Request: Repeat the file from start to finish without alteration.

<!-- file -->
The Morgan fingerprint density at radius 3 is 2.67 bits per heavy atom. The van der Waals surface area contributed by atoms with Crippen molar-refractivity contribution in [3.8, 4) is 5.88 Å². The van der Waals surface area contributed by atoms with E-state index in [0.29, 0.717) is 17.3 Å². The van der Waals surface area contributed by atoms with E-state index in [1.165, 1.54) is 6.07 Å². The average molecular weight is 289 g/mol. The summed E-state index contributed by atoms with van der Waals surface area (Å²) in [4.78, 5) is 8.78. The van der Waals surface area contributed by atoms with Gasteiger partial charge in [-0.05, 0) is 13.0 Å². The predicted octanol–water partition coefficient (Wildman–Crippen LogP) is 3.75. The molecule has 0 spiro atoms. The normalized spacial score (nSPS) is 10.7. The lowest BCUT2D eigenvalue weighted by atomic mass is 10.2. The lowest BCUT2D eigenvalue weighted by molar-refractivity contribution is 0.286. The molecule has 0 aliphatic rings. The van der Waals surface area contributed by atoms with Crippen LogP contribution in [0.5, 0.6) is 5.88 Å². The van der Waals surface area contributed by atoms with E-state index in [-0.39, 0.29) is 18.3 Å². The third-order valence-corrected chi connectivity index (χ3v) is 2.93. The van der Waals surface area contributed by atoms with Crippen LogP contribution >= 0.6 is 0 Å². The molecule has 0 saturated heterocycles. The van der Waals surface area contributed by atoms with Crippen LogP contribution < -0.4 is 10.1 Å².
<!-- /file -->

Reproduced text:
The Morgan fingerprint density at radius 3 is 2.67 bits per heavy atom. The van der Waals surface area contributed by atoms with Crippen molar-refractivity contribution in [3.8, 4) is 5.88 Å². The van der Waals surface area contributed by atoms with E-state index in [0.29, 0.717) is 17.3 Å². The van der Waals surface area contributed by atoms with E-state index in [1.165, 1.54) is 6.07 Å². The average molecular weight is 289 g/mol. The summed E-state index contributed by atoms with van der Waals surface area (Å²) in [4.78, 5) is 8.78. The van der Waals surface area contributed by atoms with Gasteiger partial charge in [-0.05, 0) is 13.0 Å². The predicted octanol–water partition coefficient (Wildman–Crippen LogP) is 3.75. The molecule has 0 spiro atoms. The normalized spacial score (nSPS) is 10.7. The lowest BCUT2D eigenvalue weighted by atomic mass is 10.2. The lowest BCUT2D eigenvalue weighted by molar-refractivity contribution is 0.286. The molecule has 0 aliphatic rings. The van der Waals surface area contributed by atoms with Crippen LogP contribution in [0.5, 0.6) is 5.88 Å². The van der Waals surface area contributed by atoms with E-state index in [-0.39, 0.29) is 18.3 Å². The third-order valence-corrected chi connectivity index (χ3v) is 2.93. The van der Waals surface area contributed by atoms with Crippen LogP contribution >= 0.6 is 0 Å². The molecule has 0 saturated heterocycles. The van der Waals surface area contributed by atoms with Crippen LogP contribution < -0.4 is 10.1 Å².